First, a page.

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Market Indicators Bank Fragility and Indirect Market Discipline

by Reint Gropp of the European Central Bank,
Jukka Vesala of the Finnish Supervisory Authority, and
Giuseppe Vulpes of UniCredit Banca d'Impresa

September 2004

Abstract: We examine whether two commonly used indicators of bank fragility, the subordinated debt spread and KMV's distance to default, yield signals in line with supervisors' interests. We argue that supervisors would prefer indicators that are strictly increasing in earnings, and decreasing in leverage and earnings volatility. Using standard option pricing, we show that the two indicators do indeed satisfy these properties if the firm is still solvent. We also summarise the results from a test of these properties in a sample of EU banks during the 1990s. The results suggest that the distance to default signals bank fragility earlier than the subordinated debt spread. Also, the spread is affected by the implicit safety net of the bank. Finally, the results suggest that the indicators may add marginal value to accounting information through a reduction in Type II ("false positive") errors.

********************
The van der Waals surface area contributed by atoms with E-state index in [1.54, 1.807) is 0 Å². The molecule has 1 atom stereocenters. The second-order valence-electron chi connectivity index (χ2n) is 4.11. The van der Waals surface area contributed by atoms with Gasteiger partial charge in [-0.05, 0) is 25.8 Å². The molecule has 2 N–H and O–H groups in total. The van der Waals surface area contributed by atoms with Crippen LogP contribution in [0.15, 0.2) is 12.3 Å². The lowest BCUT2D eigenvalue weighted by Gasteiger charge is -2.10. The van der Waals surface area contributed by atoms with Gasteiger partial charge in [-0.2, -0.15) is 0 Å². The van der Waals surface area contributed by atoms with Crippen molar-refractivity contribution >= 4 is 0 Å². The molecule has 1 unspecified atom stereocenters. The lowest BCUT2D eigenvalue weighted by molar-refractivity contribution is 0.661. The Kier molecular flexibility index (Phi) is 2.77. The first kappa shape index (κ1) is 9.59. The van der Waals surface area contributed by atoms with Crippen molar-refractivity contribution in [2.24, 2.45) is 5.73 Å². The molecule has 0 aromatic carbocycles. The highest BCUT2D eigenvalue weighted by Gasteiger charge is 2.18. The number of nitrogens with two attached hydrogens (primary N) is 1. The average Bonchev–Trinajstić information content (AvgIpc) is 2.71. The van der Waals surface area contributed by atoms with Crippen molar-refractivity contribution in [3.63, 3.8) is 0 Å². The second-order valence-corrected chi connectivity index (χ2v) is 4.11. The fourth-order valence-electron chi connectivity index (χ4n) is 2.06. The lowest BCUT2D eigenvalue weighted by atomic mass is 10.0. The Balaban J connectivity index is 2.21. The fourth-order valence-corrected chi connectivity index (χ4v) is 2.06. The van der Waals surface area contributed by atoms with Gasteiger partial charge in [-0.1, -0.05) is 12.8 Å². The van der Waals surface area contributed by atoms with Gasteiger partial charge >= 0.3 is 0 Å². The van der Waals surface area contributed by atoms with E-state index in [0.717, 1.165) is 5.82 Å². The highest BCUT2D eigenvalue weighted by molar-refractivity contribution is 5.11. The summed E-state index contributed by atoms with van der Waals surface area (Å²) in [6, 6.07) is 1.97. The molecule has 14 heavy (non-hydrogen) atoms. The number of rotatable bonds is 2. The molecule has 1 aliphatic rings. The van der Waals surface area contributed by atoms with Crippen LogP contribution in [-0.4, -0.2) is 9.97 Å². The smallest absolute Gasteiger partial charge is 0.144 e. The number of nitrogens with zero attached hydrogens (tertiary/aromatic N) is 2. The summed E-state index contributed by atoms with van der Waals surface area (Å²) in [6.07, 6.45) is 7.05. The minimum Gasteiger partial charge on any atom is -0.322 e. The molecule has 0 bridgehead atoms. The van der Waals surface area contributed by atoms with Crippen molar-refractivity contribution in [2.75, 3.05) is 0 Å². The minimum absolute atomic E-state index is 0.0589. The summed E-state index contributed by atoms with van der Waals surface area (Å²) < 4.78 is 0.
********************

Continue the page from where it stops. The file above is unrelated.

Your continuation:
JEL Classification: G21, G12.

Keywords: Banking, Bank fragility, Market indicators, Market discipline.

Published in: Federal Reserve Bank of New York Economic Policy Review, Vol. 10, No. 2., (September 2004), pp. 53-62.

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